"There are many unknowns that are hidden until the time of surgery when the bone is exposed," says Dr. Joseph Califano, program director of periodontics at the University of Illinois, in Chicago (UIC). "Traditionally we make an incision to locate the bone, and we react to what we find and make decisions at that time. We do not always have a complete picture." The traditional manner is often less than optimal, Califano said, because it involves on-the-spot decision-making during the procedure.

Through the use of the a new software, UIC periodontal faculty and residents can review the ideal prosthetic plan for a denture, bridge or other dental restoration as shown on a 3-D computed tomography scan, which also contains the anatomic information in an interactive setting, Califano said.

"We can place implants virtually on a trial basis," he said. "This allows us to review many options and develop an ideal surgical plan that fully supports the prosthetic plan we developed. We can eliminate most of the unknowns, which facilitates both patient consultation and the educational process, since the treatment decisions are made preoperatively."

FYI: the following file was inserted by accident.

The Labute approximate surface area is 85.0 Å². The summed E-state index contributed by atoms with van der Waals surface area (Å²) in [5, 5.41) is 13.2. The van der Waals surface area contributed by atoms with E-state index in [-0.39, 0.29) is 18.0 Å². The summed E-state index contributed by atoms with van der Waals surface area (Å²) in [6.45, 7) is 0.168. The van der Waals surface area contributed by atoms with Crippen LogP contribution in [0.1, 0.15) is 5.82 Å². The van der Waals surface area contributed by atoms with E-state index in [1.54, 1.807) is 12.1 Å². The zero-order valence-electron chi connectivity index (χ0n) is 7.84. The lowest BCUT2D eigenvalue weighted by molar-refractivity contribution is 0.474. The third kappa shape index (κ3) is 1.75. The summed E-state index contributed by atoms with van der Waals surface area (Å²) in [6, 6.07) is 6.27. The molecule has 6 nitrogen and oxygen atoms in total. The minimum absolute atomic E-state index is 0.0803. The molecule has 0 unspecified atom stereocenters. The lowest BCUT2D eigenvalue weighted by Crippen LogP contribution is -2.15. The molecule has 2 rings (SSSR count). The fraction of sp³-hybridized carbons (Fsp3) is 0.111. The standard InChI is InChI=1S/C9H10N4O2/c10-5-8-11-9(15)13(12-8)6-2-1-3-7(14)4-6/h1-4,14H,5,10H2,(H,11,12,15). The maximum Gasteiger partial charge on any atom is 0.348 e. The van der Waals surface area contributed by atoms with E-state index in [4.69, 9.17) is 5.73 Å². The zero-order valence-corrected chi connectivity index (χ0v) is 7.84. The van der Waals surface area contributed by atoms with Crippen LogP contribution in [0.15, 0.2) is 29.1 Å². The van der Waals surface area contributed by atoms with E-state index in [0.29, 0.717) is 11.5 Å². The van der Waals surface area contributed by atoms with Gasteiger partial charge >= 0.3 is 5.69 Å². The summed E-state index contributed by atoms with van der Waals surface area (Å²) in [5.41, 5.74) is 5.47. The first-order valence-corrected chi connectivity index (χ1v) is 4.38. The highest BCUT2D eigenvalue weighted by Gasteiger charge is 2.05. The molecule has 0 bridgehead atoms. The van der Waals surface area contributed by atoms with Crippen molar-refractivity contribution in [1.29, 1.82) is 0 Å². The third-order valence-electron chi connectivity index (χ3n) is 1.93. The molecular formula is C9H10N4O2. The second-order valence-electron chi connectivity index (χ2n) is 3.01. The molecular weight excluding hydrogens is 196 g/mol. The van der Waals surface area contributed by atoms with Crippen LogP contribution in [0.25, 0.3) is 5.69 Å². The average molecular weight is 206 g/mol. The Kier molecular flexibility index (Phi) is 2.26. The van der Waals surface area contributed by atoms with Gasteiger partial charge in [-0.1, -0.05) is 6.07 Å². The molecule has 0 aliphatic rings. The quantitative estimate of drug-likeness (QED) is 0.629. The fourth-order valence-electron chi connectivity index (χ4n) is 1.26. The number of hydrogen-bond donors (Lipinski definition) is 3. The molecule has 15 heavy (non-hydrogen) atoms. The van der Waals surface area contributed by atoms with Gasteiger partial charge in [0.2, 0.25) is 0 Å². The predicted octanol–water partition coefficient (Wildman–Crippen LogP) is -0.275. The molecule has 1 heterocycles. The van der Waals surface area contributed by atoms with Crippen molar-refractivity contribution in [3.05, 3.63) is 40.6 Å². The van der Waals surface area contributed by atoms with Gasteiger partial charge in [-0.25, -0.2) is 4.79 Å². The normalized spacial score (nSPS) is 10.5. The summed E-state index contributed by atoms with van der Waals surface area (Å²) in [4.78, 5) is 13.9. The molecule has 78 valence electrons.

Once the CT scan is developed and the plan formulated, a drill guide is constructed that allows the surgeons to precisely place the implants in the patient's mouth. The surgery is completed with better safety and predictability, say the researchers. The computer program, said Califano, benefits not only patients, but also dental students. Intra-operative decisions are normally made by the periodontic faculty, instructing the students on the procedures and how to alter the plan to newly discovered anatomic realities. "The active learning completed in the virtual world allows students to exercise their own thought process in a setting which encourages meaningful interaction and problem solving," Califano said.

MEDICA.de; Source: University of Illinois at Chicago